The Russian Federal Air Transport Agency (Rosaviatsia) and the Civil Aviation Organization of the Islamic Republic of Iran signed a Memorandum of Understanding on September 6, 2021, intended to “create favorable conditions for the approval of the standard design of Russian civil aviation equipment when exported to Iran.”
The agreement is the result of negotiations that took place between the two aviation authorities in June 2021, Rosaviatsia explained in a statement.
Facing difficulties to export its civilian aircraft, Russia could find solace in the coveted Iranian market.
In May 2018, the United States administration decided to reimposed sanctions on the Islamic Republic of Iran, described by then-newly-elected President Donald Trump as the main sponsor of international terrorism.
Many companies of the aviation industry on both sides of the Atlantic were affected as a result, annulling hundreds of aircraft sales ‒ worth over $30 billion ‒ to Iran.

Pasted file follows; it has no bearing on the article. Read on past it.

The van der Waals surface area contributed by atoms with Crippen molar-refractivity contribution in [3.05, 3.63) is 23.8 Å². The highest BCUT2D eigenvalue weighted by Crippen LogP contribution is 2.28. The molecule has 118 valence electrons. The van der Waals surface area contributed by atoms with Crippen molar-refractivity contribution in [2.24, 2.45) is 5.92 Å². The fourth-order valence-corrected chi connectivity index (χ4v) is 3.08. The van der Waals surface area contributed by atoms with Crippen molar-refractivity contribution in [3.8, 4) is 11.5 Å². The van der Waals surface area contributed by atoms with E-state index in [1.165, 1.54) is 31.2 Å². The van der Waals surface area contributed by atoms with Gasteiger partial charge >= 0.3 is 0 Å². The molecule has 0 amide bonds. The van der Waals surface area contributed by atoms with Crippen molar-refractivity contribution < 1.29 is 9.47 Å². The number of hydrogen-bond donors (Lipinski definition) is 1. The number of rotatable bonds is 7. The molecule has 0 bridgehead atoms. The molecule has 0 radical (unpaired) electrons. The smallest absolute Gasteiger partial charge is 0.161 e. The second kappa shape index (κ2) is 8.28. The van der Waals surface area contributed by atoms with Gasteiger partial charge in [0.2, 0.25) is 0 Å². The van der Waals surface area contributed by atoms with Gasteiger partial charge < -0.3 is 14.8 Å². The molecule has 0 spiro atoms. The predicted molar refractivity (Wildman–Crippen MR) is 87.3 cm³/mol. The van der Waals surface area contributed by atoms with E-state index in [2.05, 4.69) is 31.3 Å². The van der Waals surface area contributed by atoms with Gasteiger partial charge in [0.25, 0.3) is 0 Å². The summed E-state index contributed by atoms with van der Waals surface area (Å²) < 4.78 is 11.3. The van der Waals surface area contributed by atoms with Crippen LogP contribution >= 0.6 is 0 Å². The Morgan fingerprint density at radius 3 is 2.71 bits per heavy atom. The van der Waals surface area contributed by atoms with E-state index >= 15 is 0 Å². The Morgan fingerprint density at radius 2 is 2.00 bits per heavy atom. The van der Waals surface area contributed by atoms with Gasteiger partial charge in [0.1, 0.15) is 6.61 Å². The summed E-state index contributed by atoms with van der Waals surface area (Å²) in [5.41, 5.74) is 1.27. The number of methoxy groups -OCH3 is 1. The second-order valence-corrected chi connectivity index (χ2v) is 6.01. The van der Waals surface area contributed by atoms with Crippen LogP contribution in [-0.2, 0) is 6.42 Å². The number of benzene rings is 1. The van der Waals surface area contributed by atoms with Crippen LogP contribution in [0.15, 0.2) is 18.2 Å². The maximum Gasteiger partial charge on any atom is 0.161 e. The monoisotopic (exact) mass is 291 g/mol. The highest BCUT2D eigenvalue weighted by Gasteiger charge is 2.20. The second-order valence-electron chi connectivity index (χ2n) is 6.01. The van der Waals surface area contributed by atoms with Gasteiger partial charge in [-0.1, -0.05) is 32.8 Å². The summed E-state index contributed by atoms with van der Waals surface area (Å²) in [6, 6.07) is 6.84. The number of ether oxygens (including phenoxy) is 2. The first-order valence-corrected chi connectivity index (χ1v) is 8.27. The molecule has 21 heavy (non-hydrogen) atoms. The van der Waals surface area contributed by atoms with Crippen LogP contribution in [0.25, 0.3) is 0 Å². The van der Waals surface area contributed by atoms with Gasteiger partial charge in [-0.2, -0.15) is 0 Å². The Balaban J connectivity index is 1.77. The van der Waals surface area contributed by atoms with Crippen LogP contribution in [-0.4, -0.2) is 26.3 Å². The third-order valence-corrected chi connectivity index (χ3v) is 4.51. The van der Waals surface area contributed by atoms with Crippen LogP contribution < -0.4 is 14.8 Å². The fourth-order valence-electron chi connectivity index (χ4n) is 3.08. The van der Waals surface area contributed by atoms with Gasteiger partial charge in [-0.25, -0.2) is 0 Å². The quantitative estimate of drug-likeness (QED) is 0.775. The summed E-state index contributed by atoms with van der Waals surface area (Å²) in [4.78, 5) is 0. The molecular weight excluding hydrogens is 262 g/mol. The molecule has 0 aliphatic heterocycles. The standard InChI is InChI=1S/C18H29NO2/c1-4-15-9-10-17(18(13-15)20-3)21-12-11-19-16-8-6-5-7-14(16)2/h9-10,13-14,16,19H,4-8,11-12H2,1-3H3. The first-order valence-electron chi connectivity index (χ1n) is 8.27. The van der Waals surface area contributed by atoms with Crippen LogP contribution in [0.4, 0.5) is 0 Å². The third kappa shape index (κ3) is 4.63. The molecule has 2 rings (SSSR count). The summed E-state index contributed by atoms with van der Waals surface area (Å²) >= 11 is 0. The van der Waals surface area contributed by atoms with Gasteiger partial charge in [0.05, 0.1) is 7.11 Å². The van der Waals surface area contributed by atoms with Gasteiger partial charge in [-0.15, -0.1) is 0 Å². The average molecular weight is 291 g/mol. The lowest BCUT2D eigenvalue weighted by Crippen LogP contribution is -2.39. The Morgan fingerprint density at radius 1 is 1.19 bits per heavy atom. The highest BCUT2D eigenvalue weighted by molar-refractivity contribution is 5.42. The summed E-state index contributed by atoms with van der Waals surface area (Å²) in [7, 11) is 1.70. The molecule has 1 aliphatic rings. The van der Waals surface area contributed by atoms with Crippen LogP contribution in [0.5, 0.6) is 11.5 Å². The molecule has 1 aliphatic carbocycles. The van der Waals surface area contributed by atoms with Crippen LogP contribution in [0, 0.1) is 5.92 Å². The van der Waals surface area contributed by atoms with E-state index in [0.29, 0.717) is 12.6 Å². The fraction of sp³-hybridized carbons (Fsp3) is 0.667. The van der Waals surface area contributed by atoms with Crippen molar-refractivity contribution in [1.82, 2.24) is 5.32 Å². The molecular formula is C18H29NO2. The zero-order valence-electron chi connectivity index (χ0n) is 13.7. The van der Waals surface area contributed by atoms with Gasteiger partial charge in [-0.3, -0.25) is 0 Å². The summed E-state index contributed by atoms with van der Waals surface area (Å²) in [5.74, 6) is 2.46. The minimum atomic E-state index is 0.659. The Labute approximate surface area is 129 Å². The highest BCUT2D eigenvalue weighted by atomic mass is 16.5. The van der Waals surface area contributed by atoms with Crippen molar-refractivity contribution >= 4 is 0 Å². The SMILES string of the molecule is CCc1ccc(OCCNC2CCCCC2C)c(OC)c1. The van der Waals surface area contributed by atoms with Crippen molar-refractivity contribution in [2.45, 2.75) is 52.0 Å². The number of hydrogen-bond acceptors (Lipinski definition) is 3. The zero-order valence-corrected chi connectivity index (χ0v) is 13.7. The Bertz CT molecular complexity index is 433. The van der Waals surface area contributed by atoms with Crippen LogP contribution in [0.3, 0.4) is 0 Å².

Only the Franco-Italian planemaker ATR managed to deliver five aircraft to Iran Air on August 5, 2018, a mere day before new American sanctions took effect.
With the country being under international sanctions since the end of the 1970s, Iran’s civil aviation is in dire need of new aircraft. According to Planespotters.net data, the average fleet age of the national carrier Iran Air is 18.6 years.
It is not the first time that Russia makes a push to export its aircraft to the Islamic Republic. In April 2018, two Iranian carriers, Iran Air Tours and its subsidiary Aseman Airlines, signed a $2 billion agreement to purchase 40 Sukhoi Superjet aircraft.
However, as the Sukhoi regional jet contained over 10% (22%, according to Russian state news RIA) of U.S.-made parts, it fell under the sanctions of the U.S. Treasury.
Since then, the United Aircraft Corporation, the parent company of Sukhoi, has vowed to “russify” the Superjet in order to ease its export. The work should be completed by 2023. According to the Russian media, Iran has already expressed interest in this new version of the aircraft.